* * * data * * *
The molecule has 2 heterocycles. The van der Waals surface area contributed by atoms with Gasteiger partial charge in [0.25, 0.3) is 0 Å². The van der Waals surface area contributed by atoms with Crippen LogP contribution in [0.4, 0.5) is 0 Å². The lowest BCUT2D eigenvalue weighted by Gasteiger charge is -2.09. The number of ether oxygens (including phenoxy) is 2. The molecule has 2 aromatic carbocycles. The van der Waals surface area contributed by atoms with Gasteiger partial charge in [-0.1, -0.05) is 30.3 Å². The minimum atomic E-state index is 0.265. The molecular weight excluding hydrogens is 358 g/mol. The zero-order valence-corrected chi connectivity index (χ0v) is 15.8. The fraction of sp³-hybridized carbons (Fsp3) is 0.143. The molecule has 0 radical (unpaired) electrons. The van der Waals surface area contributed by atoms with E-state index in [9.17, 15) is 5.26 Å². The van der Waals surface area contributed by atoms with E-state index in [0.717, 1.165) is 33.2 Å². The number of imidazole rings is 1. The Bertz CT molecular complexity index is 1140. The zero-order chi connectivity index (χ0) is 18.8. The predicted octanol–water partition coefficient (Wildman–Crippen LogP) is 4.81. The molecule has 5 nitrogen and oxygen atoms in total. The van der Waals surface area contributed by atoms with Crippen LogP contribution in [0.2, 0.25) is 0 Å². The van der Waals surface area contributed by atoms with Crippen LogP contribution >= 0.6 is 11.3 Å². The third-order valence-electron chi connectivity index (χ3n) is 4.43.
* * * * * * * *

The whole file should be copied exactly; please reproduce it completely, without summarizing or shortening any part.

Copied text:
The molecule has 2 heterocycles. The van der Waals surface area contributed by atoms with Gasteiger partial charge in [0.25, 0.3) is 0 Å². The van der Waals surface area contributed by atoms with Crippen LogP contribution in [0.4, 0.5) is 0 Å². The lowest BCUT2D eigenvalue weighted by Gasteiger charge is -2.09. The number of ether oxygens (including phenoxy) is 2. The molecule has 2 aromatic carbocycles. The van der Waals surface area contributed by atoms with Gasteiger partial charge in [-0.1, -0.05) is 30.3 Å². The minimum atomic E-state index is 0.265. The molecular weight excluding hydrogens is 358 g/mol. The zero-order valence-corrected chi connectivity index (χ0v) is 15.8. The fraction of sp³-hybridized carbons (Fsp3) is 0.143. The molecule has 0 radical (unpaired) electrons. The van der Waals surface area contributed by atoms with E-state index in [9.17, 15) is 5.26 Å². The van der Waals surface area contributed by atoms with E-state index in [0.717, 1.165) is 33.2 Å². The number of imidazole rings is 1. The Bertz CT molecular complexity index is 1140. The zero-order chi connectivity index (χ0) is 18.8. The predicted octanol–water partition coefficient (Wildman–Crippen LogP) is 4.81. The molecule has 5 nitrogen and oxygen atoms in total. The van der Waals surface area contributed by atoms with Crippen LogP contribution in [0.2, 0.25) is 0 Å². The van der Waals surface area contributed by atoms with Crippen LogP contribution >= 0.6 is 11.3 Å². The third-order valence-electron chi connectivity index (χ3n) is 4.43.